145 million year old pterosaur from Bavaria

145 million year old pterosaur from Bavaria

145 million year old fossil of the new pterosaur species Petrodactyle wellnhoferi. © René Lauer

Pterosaurs were the first vertebrates to conquer the airspace, at the time of the dinosaurs they dominated the sky. Palaeontologists in Bavaria have now discovered the fossil of one of the largest known pterosaurs of the Jurassic era. The animal, which was almost perfectly preserved in the Solnhofen limestone, had a wingspan of 2.10 meters but was not yet fully grown. When fully developed, it may have surpassed in size all previously known pterosaurs from this period. The fossil, dubbed Petrodactyle wellnhoferi, also had an unusually large bony head crest, the team reports. The pterosaur’s teeth and anatomy indicate that it could wade in the water and ate small fish and aquatic animals.

The first pterosaurs flew over primeval landscapes as early as 228 million years ago. During the Jurassic and the Cretaceous they produced an impressive variety of forms. Some of them reached almost gigantic dimensions with wingspans of more than twelve meters, other, early forms were only as big as a seagull. A particularly large number of pterosaurs from the Jurassic period were discovered in the fine-grained Solnhofen lithographic limestone of the Franconian Jura, the rock formation in which the first Archeopteryx fossils were also found. The German finds include a pterosaur that used its more than 450 thin, rat-like teeth to filter the water, but also several specimens of the pterodactylus. In 1784 he was the first pterosaur whose fossil was ever described and named.

“Elvis” fossil from the quarry

Now a research team led by David Hone from Queen Mary University of London has identified another pterosaur in the limestone of the Solnhofen Formation. It is a fossil that was discovered in 2010 in the Schaudberg quarry near Mülheim in Bavaria. “The specimen was found in a quarry that produces scientifically important fossils and provides further insight into Late Jurassic pterosaurs,” explains Hone. Because of its large, pompadour-like bony crest on its head, which was already recognizable at the time, it was initially nicknamed “Elvis”. Since then, Hone and his team have studied the 145-million-year-old, well-preserved fossil in detail and classified it phylogenetically. Many details of the pterosaur skeleton only became apparent when analyzed under ultraviolet light. “The use of digital UV-induced fluorescence photography made it possible to detect fine structures of small bones and provided additional information about the structures of the bone crest, which helped in the interpretation and conclusions about this unique new species,” explains co-author René Lauer from the Lauer Foundation.

The investigations revealed that the pterosaur fossil belongs to a new species within the Ctenochasmatoids, a subgroup of short-tailed pterosaurs that were characterized by long, toothed jaws. The filter feeders and Pterodactylus anticuus discovered earlier in the Solnhofen Formation also belong to this group. The new fossil was named Petrodactyle wellnhoferi, which translates as “Wellnhofer’s stone finger,” in honor of German paleontologist Peter Wellnhofer, who devoted his career to studying pterosaurs. The new species is unusually large with a wingspan of 2.10 meters. “It is considerably larger than most taxa known from Solnhofen and similar formations,” report the paleontologists. Some skeletal parts that have not yet fully ossified also suggest that the fossil was not a fully grown specimen. “It is therefore likely that this animal was still growing and potentially would have reached an even larger size,” the researchers said. This makes Petrodactyle wellnhoferi one of the largest known pterosaurs of the late Jurassic era.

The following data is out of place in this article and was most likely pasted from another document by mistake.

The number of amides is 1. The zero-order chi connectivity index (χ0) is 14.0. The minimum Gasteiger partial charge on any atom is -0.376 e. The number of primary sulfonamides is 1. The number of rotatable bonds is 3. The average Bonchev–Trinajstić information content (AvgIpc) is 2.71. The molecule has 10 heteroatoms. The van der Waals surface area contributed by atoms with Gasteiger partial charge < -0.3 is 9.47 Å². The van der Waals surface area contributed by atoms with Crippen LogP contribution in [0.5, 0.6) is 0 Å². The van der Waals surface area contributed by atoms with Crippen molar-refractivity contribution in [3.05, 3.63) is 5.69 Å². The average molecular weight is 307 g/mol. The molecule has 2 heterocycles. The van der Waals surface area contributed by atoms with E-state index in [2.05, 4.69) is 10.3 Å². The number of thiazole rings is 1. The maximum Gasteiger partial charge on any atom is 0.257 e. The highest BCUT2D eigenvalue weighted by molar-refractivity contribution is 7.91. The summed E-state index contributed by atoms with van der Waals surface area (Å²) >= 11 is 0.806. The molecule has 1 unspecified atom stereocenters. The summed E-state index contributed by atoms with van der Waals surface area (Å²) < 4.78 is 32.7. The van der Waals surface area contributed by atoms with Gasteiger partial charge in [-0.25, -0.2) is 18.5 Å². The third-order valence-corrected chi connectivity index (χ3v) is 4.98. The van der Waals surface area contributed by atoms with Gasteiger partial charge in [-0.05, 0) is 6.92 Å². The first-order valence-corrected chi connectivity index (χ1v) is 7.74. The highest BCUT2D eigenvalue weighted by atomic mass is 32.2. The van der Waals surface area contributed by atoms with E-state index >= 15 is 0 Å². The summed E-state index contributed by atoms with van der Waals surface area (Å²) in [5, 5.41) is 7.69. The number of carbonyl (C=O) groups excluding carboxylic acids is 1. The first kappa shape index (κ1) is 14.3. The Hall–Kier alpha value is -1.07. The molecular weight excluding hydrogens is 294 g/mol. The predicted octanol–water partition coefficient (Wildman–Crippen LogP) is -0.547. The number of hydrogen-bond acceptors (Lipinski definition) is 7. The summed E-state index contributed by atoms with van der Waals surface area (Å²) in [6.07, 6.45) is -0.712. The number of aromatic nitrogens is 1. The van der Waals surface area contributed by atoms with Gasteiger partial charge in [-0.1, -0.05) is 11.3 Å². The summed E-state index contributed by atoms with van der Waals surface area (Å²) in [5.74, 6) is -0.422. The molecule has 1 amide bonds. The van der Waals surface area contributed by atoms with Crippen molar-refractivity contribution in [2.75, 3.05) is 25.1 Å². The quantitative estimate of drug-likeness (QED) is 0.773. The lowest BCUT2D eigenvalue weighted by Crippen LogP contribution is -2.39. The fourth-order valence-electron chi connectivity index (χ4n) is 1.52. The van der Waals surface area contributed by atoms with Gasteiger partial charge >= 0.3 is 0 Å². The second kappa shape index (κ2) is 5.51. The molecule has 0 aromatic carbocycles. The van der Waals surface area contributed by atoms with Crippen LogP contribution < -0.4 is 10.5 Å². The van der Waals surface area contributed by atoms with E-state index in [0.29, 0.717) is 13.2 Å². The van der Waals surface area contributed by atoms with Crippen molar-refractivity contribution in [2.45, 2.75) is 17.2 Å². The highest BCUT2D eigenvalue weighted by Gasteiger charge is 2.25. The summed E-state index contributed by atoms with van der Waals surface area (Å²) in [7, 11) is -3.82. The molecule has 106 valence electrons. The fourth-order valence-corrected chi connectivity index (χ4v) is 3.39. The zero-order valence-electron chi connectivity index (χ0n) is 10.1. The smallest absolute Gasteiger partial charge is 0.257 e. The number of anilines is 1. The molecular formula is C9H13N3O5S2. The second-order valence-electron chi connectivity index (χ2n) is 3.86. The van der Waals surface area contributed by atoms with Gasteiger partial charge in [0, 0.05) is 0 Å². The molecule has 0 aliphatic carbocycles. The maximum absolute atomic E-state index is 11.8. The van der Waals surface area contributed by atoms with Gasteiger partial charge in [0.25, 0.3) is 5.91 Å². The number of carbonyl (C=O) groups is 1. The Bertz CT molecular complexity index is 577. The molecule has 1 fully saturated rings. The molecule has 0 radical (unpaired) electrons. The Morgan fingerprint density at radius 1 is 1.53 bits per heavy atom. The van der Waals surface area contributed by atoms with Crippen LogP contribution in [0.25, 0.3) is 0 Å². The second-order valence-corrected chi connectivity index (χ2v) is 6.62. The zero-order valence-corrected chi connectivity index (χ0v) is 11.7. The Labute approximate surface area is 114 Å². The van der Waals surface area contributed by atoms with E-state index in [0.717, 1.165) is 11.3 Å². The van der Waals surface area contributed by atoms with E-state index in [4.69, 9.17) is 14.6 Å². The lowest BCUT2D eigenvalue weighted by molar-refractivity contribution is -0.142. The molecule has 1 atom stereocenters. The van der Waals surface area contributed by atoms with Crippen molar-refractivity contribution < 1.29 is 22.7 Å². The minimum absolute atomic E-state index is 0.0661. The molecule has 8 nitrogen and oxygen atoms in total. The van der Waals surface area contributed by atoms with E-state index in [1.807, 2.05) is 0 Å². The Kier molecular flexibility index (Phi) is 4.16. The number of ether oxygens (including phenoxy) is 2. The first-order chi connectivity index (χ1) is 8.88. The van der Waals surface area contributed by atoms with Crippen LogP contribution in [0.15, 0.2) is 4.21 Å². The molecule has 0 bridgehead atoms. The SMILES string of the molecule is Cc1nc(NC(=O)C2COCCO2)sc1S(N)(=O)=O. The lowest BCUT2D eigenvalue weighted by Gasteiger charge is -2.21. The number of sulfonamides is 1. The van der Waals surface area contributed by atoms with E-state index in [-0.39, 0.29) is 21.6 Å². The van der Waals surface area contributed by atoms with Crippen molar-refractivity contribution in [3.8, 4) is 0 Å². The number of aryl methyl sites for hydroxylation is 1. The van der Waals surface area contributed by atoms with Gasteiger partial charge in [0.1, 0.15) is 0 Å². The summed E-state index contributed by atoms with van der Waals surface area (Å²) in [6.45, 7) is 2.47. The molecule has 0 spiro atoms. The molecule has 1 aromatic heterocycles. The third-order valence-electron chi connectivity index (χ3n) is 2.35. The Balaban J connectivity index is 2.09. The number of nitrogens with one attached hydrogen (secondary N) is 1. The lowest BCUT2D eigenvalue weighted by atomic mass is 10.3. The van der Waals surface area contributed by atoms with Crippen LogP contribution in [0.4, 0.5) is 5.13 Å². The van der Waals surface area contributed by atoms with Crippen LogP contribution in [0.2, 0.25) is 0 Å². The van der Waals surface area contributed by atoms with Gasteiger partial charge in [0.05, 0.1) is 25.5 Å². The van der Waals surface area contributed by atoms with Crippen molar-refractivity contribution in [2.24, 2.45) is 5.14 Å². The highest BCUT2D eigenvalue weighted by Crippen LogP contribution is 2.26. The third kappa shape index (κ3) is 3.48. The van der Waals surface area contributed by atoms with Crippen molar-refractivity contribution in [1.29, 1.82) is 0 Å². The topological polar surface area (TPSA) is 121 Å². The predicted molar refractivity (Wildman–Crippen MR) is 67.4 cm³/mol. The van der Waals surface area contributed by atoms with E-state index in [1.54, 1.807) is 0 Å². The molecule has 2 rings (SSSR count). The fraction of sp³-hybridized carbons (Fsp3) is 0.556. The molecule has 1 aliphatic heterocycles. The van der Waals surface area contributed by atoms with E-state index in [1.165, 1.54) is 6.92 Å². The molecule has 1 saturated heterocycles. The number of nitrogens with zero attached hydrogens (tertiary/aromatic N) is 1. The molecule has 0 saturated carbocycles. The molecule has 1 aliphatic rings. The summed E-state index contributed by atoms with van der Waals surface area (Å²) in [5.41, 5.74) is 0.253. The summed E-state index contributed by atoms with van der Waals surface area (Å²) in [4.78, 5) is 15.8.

Petrodactyle wellnhoferi sported an unusually large bony crest on its head. © René Lauer

Wading piscivore with bone crest

Also unusually large is the bony crest that the animal wore on the top of its long snout. This premaxillary crest, which decreases backwards, is 3.20 centimeters high and 10.4 centimeters long in this fossil. Thus Petrodactyle wellnhoferi had by far the largest known bone crest of all ctenochasmatids, as the paleontologists report. During the lifetime of these pterosaurs, these bony crests probably served as a sexual characteristic, possibly they played a role in the choice of a mate. “As large as this crest is, we know that these pterosaurs had skin-like appendages attached to it, so Pterodactyls must have had an even larger crest when they were alive,” says Hone.

The newly discovered pterosaur 145 million years ago probably lived on the shores of shallow water, wading in the water snapping at small fish or shrimp. This is indicated by the short but sharp teeth of Petrodactyle and a broadened muscle attachment point at the back of the head. The paleontologists conclude from this that the animal must have had relatively strong jaw muscles and a correspondingly strong bite. “This bite was probably important for petrodactyls to catch small fish, but also cephalopods, small crabs and even newly hatched terrestrial vertebrates,” explain Hone and his colleagues. “This shows an ever-increasing range of adaptations in these pterosaurs,” adds senior author Frederik Spindler from the Dinosaur Museum Altmühltal. The young Petrodactyle wellnhoferi preserved in the Solnhofer Plattenkalk thus once again testifies to the rich diversity of these first flying vertebrates on our planet.

Source: David Hone (Queen Mary University of London) et al., Paleontologia Electronica, doi: 10.26879/1251

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